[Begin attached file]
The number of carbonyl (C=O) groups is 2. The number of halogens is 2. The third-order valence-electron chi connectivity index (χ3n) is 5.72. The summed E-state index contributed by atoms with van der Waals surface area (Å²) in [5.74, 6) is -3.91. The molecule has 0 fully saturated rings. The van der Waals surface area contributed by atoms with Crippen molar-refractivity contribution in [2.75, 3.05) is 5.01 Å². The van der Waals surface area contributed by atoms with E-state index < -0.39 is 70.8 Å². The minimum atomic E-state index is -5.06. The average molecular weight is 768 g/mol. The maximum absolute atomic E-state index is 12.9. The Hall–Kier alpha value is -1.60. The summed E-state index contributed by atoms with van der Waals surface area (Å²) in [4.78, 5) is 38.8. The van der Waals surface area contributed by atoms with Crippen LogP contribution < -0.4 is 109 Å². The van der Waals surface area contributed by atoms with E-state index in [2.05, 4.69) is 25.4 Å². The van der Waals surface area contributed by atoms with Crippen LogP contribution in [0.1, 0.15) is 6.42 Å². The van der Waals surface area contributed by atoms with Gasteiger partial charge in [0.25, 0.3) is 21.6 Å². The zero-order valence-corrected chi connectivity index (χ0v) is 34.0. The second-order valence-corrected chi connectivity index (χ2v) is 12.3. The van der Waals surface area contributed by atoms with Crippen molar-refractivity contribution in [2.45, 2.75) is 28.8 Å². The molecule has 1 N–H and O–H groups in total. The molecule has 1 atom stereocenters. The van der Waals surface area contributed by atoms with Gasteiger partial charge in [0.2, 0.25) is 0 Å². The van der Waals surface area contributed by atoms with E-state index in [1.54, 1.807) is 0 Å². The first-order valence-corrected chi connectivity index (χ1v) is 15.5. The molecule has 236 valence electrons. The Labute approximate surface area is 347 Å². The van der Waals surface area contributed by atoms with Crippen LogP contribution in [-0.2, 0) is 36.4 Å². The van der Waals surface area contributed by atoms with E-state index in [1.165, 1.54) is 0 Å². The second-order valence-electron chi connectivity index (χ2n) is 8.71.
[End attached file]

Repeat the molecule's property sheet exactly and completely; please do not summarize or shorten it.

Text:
The number of carbonyl (C=O) groups is 2. The number of halogens is 2. The third-order valence-electron chi connectivity index (χ3n) is 5.72. The summed E-state index contributed by atoms with van der Waals surface area (Å²) in [5.74, 6) is -3.91. The molecule has 0 fully saturated rings. The van der Waals surface area contributed by atoms with Crippen molar-refractivity contribution in [2.75, 3.05) is 5.01 Å². The van der Waals surface area contributed by atoms with E-state index < -0.39 is 70.8 Å². The minimum atomic E-state index is -5.06. The average molecular weight is 768 g/mol. The maximum absolute atomic E-state index is 12.9. The Hall–Kier alpha value is -1.60. The summed E-state index contributed by atoms with van der Waals surface area (Å²) in [4.78, 5) is 38.8. The van der Waals surface area contributed by atoms with Crippen LogP contribution < -0.4 is 109 Å². The van der Waals surface area contributed by atoms with E-state index in [2.05, 4.69) is 25.4 Å². The van der Waals surface area contributed by atoms with Crippen LogP contribution in [0.1, 0.15) is 6.42 Å². The van der Waals surface area contributed by atoms with Gasteiger partial charge in [0.25, 0.3) is 21.6 Å². The zero-order valence-corrected chi connectivity index (χ0v) is 34.0. The second-order valence-corrected chi connectivity index (χ2v) is 12.3. The van der Waals surface area contributed by atoms with Crippen molar-refractivity contribution in [2.45, 2.75) is 28.8 Å². The molecule has 1 N–H and O–H groups in total. The molecule has 1 atom stereocenters. The van der Waals surface area contributed by atoms with Gasteiger partial charge in [0.2, 0.25) is 0 Å². The van der Waals surface area contributed by atoms with E-state index in [1.54, 1.807) is 0 Å². The first-order valence-corrected chi connectivity index (χ1v) is 15.5. The molecule has 236 valence electrons. The Labute approximate surface area is 347 Å². The van der Waals surface area contributed by atoms with Crippen LogP contribution in [-0.2, 0) is 36.4 Å². The van der Waals surface area contributed by atoms with E-state index in [1.165, 1.54) is 0 Å². The second-order valence-electron chi connectivity index (χ2n) is 8.71.